Bill Clinton’s CIA chief joins Trump campaign
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Bill ClintonWilliam (Bill) Jefferson ClintonOn The Money: Dems mark Trump tax returns as key part of agenda | Waters defends planned probe of Trump finances after GOP backlash | Reports: Trump mulls replacing Commerce chief Ross by end of year Dems mark Trump tax returns as key part of agenda After the hype: A ‘softer’ Trump, collegial Pelosi MORE’s former CIA chief, James Woolsey, will act as an adviser to Republican presidential nominee Donald TrumpDonald John TrumpTrump to oust Nielsen as early as this week: report California wildfire becomes deadliest in state’s history Sinema’s Senate win cheered by LGBTQ groups MORE’s campaign. 

Woolsey, who served as director of the CIA from 1993 to 1995 and describes himself as a life-long Democrat, praised Trump’s commitment to ending defense budget cuts from sequestration.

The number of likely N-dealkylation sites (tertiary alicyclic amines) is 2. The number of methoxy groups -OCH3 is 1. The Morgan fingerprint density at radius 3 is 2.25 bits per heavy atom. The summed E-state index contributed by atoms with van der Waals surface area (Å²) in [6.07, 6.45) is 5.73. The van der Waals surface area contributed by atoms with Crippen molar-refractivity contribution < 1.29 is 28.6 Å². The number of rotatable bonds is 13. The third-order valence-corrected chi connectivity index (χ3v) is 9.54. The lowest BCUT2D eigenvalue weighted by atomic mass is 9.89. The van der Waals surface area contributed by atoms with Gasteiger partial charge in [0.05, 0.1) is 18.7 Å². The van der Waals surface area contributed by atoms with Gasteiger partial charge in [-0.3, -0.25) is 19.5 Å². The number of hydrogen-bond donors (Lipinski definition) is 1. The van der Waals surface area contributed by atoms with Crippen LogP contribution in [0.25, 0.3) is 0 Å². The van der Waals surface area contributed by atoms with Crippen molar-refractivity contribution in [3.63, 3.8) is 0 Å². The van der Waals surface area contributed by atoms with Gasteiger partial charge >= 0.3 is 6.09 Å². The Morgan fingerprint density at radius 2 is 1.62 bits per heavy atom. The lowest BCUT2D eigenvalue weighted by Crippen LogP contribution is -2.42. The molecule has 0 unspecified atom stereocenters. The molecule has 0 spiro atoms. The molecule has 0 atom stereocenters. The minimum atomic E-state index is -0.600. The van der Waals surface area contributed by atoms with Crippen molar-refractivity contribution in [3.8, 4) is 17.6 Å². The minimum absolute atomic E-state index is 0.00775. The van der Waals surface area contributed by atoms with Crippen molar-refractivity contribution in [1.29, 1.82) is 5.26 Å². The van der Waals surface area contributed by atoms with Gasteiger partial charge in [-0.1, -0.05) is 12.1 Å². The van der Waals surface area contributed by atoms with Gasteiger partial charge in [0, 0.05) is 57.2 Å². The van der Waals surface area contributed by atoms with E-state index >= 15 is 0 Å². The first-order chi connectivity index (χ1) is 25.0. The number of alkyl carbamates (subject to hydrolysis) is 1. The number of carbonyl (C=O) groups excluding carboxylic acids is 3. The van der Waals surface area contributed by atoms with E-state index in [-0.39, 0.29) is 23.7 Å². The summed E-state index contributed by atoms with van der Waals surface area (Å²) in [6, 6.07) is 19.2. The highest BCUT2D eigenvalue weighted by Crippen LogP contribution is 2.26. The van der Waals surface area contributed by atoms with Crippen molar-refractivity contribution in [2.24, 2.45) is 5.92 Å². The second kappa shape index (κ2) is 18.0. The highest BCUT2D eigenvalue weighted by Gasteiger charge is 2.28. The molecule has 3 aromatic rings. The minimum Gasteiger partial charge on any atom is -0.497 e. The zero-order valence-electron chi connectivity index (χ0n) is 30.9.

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He said he can’t support Democratic presidential nominee Hillary ClintonHillary Diane Rodham ClintonSinema invokes McCain in Senate acceptance speech Sinema defeats McSally in Arizona Senate race Hillicon Valley: Social media struggles with new forms of misinformation | US, Russia decline to join pledge on fighting cybercrimes | Trump hits Comcast after antitrust complaint | Zuckerberg pressed to testify before global panel MORE because of the controversy surrounding her use of a private email server as secretary of State. 

“She demonstrated a complete lack of understanding and an inability to lead the agency she headed in such a way as to maintain its mission and security," Woolsey said in a statement. 

“Based on the emails thus far released we know that Secretary Clinton also lacks the ability to lead her senior managers while complying with and maintaining the basic protocols designed to protect our government’s sensitive and classified information. Mr. Trump understands the magnitude of the threats we face and is holding his cards close to the vest.” 

Trump and Clinton spent the last week rolling out endorsements from military officials and national security experts as they sought to burnish their commander in chief credentials. 

Trump has been bitten in the past by prominent former Republican military officials — most of whom come from the ranks of the two Bush administrations — who have thrown their support behind Clinton.